ROKS Cheonan is a corvette and it was unable to take on a North Korean sub. It had no helicopter to find or take out the sub at a distance and it has no good sonar to find one itself. Its antisub torpedoes are shorter range then any subs torpedoes so even if it found the sub the sub would be able to sink the ROKS Cheonan before the Cheonan got into range.

    Sounds like you don’t want a corvette with only short range weapons when you deal with a sub, but at least a frigate with a helo and possibly a ASROC type range weapon so you can outrange the sub.

    I do admit that the ROKS Cheonan has some nice guns, but they are probably not effective against missiles or aircraft just like the ship dropped torpedoes and debt charges are not effective against submarines unless you happen to sail over one

  8. Guess who? permalink
    June 4, 2010 8:19 pm

    For those that are interested HMS Dauntless (the 2nd T45) was commissioned Thursday…

  9. D. E. Reddick permalink
    June 4, 2010 7:35 pm

    The crew of the MV RIM has abandoned ship per orders of its captain, according to EU NAVFOR. This is the Libyan owned, North Korean flagged, and mainly Syrian crewed merchant vessel hijacked by Somali pirates and freed by the actions of its crew earlier this week.

    Well, the MV RIM was supposedly about to be scrapped but was interestingly riding low in the water (as if heavily loaded with cargo). And for a supposedly soon to be scrapped, empty vessel it had been demanding a high ransom payment from the Somali pirates who captured it.

    So, now the EU NAVFOR Dutch warship HNLMS Johan de Witt has the crew aboard. One might wonder what might be found aboard that abandoned Libyan / North Korean cargo vessel.

    MV RIM abandoned by the crew

    June 4, 2010

    This afternoon, the crew of MV RIM abandoned the ship on the request of the master. EU NAVFOR warship Johan de Witt was close to the position and engaged in the rescue.

    The crew of MV RIM are now on board Johan de Witt and will be transferred to a safe port.

  10. Mike Burleson permalink*
    June 4, 2010 6:38 pm

    The Perry’s and LCS typifies why the frigate can no longer be counted on as a low end escort vessel. The price sees them approaching the cost of a high end destroyer or European Aegis frigate, which also prohibits their purchase in adequate numbers. The Navy counters by saying that capability makes up for numbers, but the Somali pirates prove this theory wrong everyday.

    Pound for pound, modern warships, with a few exceptions, are woefully underarmed than their WW 2 predecessors. One exception is the corvette, which is why I say these should replace frigates and destroyers in the global escort and sea control role.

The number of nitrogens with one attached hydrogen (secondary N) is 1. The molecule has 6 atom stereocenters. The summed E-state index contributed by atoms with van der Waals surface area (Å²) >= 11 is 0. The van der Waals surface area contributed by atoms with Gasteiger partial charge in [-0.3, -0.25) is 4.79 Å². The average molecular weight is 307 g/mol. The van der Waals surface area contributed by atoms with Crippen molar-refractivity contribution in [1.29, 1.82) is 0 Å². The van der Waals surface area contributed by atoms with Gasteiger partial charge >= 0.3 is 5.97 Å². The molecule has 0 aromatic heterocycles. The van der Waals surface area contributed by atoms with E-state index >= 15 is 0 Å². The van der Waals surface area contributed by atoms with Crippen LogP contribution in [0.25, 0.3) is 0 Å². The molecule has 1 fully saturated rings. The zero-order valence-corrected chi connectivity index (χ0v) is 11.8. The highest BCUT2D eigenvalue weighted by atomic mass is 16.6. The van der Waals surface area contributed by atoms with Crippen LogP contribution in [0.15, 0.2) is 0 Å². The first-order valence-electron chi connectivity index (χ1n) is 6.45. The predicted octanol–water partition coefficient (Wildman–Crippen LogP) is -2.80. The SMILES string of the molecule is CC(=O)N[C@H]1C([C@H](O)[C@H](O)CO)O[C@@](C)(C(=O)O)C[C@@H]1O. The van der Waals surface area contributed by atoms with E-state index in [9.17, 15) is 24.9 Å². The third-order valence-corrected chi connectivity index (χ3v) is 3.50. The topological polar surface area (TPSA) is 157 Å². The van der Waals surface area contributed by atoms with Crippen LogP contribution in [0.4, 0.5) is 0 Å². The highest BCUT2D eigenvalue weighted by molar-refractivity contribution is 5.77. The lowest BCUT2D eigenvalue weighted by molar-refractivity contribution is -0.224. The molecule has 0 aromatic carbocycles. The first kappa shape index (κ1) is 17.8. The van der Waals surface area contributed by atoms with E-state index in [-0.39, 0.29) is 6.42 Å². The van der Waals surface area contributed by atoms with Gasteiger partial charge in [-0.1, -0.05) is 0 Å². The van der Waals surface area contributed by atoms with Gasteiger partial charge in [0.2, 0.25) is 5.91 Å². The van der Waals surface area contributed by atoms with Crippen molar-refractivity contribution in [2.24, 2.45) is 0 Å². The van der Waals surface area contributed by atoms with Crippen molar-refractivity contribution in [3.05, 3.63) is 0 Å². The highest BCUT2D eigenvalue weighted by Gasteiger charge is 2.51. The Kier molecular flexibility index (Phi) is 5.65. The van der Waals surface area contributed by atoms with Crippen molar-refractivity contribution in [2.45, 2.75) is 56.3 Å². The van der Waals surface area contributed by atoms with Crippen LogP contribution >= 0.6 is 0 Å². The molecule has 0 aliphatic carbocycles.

11. D. E. Reddick permalink
    June 4, 2010 6:19 pm


    You left out the first USN ship to be equipped with twin-armed SAM launchers.

    USS Mississippi (AG-128) was the former battleship BB-41 USS Mississippi and during the 1950s she was equipped with two twin Terrier SAM launchers. She first fired a Terrier SAM at sea on January 28, 1953. I’ve seen a video converted from a film of that launch. A battleship laid down in 1915 and commissioned in 1917 was the first ‘former’ warship to fire a SAM in 1953.

  12. Hudson permalink
    June 4, 2010 5:52 pm

    D.E.R. and Mike,

    That’s the thing. The Perry class provides a template for its replacement: common model, individual variations–although I’d be choosy about my int’l partners. It’s either that or pick a model off the shelf and put our shipyards to work overtime to produce a new class of frigate and a new mine warfare ship–the other ship type LCS is meant to replace. That’s where it gets tricky if you want to dump LCS; you need to made certain of your mine assets.

    Or we just muddle along, building an LCS or two more, and next year the same, waiting for some sort of shoe to drop, someone to make a real decision and produce a real warship.

    Thinking about the Baltimores…here’s an historical tidbit. How do you deal with people like this?

    “A museum in Pyongyang, North Korea, preserved a propaganda poster claiming that the Baltimore was sunk by the Korean People’s Navy on 2 July 1950. A torpedo boat which ‘sank it’ is also displayed there. In fact, the Baltimore was never deployed to the Korean War, nor did it see action again after World War II. The actual battle that occurred on 2 July involved the USS Juneau as well as HMS Black Swan and HMS Jamaica, who together destroyed several North Korean torpedo boats escorting supply vessels without any significant return fire from the North Koreans.”

  13. D. E. Reddick permalink
    June 4, 2010 5:39 pm

    Let’s return to the matter of the sinking of ROKS Cheonan. Warning: don’t be consuming your favorite beverage while reading the following unless you enjoy cleaning up your keyboard, display, mouse, work surface, self, spouse, children, pets, etc….

    Octogenerian El Comandante Fidel Castro of Cuba has announced that it was USN SEALs who sank the South Korean corvette. I’m certain that gigantesco El Presidente Hugo Chavez of Venezuela will now proclaim that he himself personally witnessed the incident in the Yellow Sea off the west coast of the Korean peninsula… |:-(

    Fidel Castro claims US sank South Korean ship

    From: AFP
    June 05, 2010 4:57AM

    * Castro says Navy Seals sank warship
    * Attack was to keep US troops in Japan
    * Former leader praises Kim Jong Ill

    US NAVY commandos sank a South Korean warship in March in order to blame North Korea, raise tensions and convince Japan to keep US forces in Okinawa, Fidel Castro has claimed.

    The former Cuban president, who based his information on press reports, blasted Washington’s “cynicism” and “lack of scruples” in the incident in a newspaper editorial.

    According to Mr Castro, US Navy SEALS torpedoed South Korea’s Cheonan corvette in a bid by Washington to sway Japan to allow a US military base to remain on Okinawa island.